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What Women Seek in Uman

Shalvi Weissman

Some are hoping for a specific salvation. Others want to connect to Rebbe Nachman. Still others have no idea why they’ve come. But the thousands of women who come to Uman annually all find something.

Wednesday, August 17, 2011

We’ve all heard about the tens of thousands of men who fly to Uman for Rosh HaShanah; many of us know someone who goes every year, or has been at least once. What’s less well known is that each year an estimated 10,000 to 15,000 women make the same journey. They don’t go for Rosh HaShanah; Breslov rabbanim are outspoken about women not traveling to Uman for Rosh HaShanah due to tzniyus concerns. But throughout the year they make the pilgrimage.

Like their male counterparts, these women come from all over the world, and from every color and stripe of the Jewish world. What draws them? What do they find when they get there? And why has Tu B’Av become known in recent years as the “Rosh HaShanah for women” in Uman, with well over 1,000 women making the pilgrimage?

Some women travel to Uman because they are in need of a particular yeshuah (salvation) and have heard it’s the place to go. For others the trip is an extension of their spiritual life and the study of Rebbe Nachman’s life and works. Some women are encouraged to go by husbands who find yearly inspiration from spending Rosh HaShanah there. And for yet others the reasons are unclear, sometimes even to themselves.

During one of my visits to Uman, a woman in tight jeans and long painted nails turned to me and asked me, “Do you know why I’m here?”

“No,” I answered, expecting her to tell me.

“Neither do I. A few months ago, I felt like I needed to start saying Tehillim regularly. Then I felt like I needed to come here. I thought maybe you could explain it to me.”

I couldn’t, but in time she’ll probably discover the answer for herself.

 

First Encounter

I grew up in a non-Orthodox family, but my father was raised in a chassidic home. He didn’t pass on much from his childhood to me, except stories of the Baal Shem Tov. While my peers focused on superheroes, I dreamed about the Baal Shem Tov. Those images were part of the process that brought me to Torah as a young adult.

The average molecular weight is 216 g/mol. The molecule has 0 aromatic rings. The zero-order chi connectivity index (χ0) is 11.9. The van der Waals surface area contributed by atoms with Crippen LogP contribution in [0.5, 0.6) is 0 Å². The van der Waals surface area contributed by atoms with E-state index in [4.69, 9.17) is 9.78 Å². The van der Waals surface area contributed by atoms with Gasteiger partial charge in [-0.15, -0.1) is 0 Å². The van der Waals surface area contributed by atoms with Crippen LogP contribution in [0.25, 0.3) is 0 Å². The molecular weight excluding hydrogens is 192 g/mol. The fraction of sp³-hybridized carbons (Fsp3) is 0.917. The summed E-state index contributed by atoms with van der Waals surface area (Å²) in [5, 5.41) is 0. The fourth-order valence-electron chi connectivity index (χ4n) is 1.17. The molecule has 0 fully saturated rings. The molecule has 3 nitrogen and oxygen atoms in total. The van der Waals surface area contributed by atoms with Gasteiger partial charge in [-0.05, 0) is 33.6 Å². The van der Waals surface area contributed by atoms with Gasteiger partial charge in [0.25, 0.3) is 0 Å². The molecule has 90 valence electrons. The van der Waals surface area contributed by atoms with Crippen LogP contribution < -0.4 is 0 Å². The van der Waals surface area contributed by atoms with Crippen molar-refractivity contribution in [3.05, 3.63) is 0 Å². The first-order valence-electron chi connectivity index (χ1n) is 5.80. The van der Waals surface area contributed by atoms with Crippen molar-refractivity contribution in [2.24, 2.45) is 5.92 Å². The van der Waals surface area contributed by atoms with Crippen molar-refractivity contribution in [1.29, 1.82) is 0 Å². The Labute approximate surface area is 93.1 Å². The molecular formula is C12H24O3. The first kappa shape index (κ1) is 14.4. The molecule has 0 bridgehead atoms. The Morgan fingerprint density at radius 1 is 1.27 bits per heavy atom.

One Friday afternoon in 1998, just hours before Shabbos, a friend asked if, early the following week, I would go with her and a few other friends to Uman and Mezibuzh. With no idea where the money would come from, my “Yes” was instantaneous. Was this my opportunity to jump on the Baal Shem Tov’s wagon and travel off into the night?

While my dreams remained lofty, the trip was a rather bumpy ride. We arrived in Uman late at night, exhausted, and were taken to the home of some locals in a huge apartment building that smelled of gasoline, dust, and foreign foods.

I just wanted to sleep, but my friends were going to the kever, and I wasn’t going to stay alone. I walked to the kever, part of me expecting a life-altering experience, and part of me wondering how long it would take before my friends would be ready to return to the apartment. I stumbled my way through some prayers until the first woman headed back.

We spent four days in Uman, and I’d never before had so much time with nothing to do but daven. Shacharis, Tehillim, personal prayer, Tehillim, Minchah, Shir HaShirim, Maariv.

At the time, my father was seriously ill, and my brother was drifting further and further from Yiddishkeit. I prayed for them and others, as well as for myself to find a husband. I compelled myself to sit at the kever and daven, hour after hour, day after day. At moments I felt some connection, but most of my tefillos felt forced.

From Uman we visited Breslov, where Rebbe Nachman’s primary disciple, Reb Nosson, is buried atop a hill overlooking a wide river and surrounded by fields of wildflowers. Old, intricately carved headstones peeked up among the greenery. I felt the disorientation I’d had in Uman fading.

Then we headed for Mezibuzh, arriving in the magical town of the Baal Shem Tov at twilight, and spending that night at his kever.

Only after returning home did I grasp what I felt had really transpired in Uman. I told a friend that Rebbe Nachman had taken a sledgehammer and smashed the klipos, the outer shells surrounding my neshamah. Parts of me that had formerly felt comfortable had cracked and were no longer part of me. When we reached the Baal Shem Tov, I felt light seeping in between the cracks, giving me the strength and courage I needed to start peeling off the unneeded and unholy things that had been part of me for so long.

Within that year my father, may he live until 120, recovered, my brother shaved off his ponytail, leaving only peyos, and I married a Breslover.

Since then I’ve been back to Uman umpteen times. The connection I feel there is so deep it’s hard to describe. I’ve had the honor of leading many groups of women to Uman, each trip and each woman unique. These ladies span the spectrum in every way possible, but to me they’re all beautiful. I’ve witnessed their souls blossom.

 

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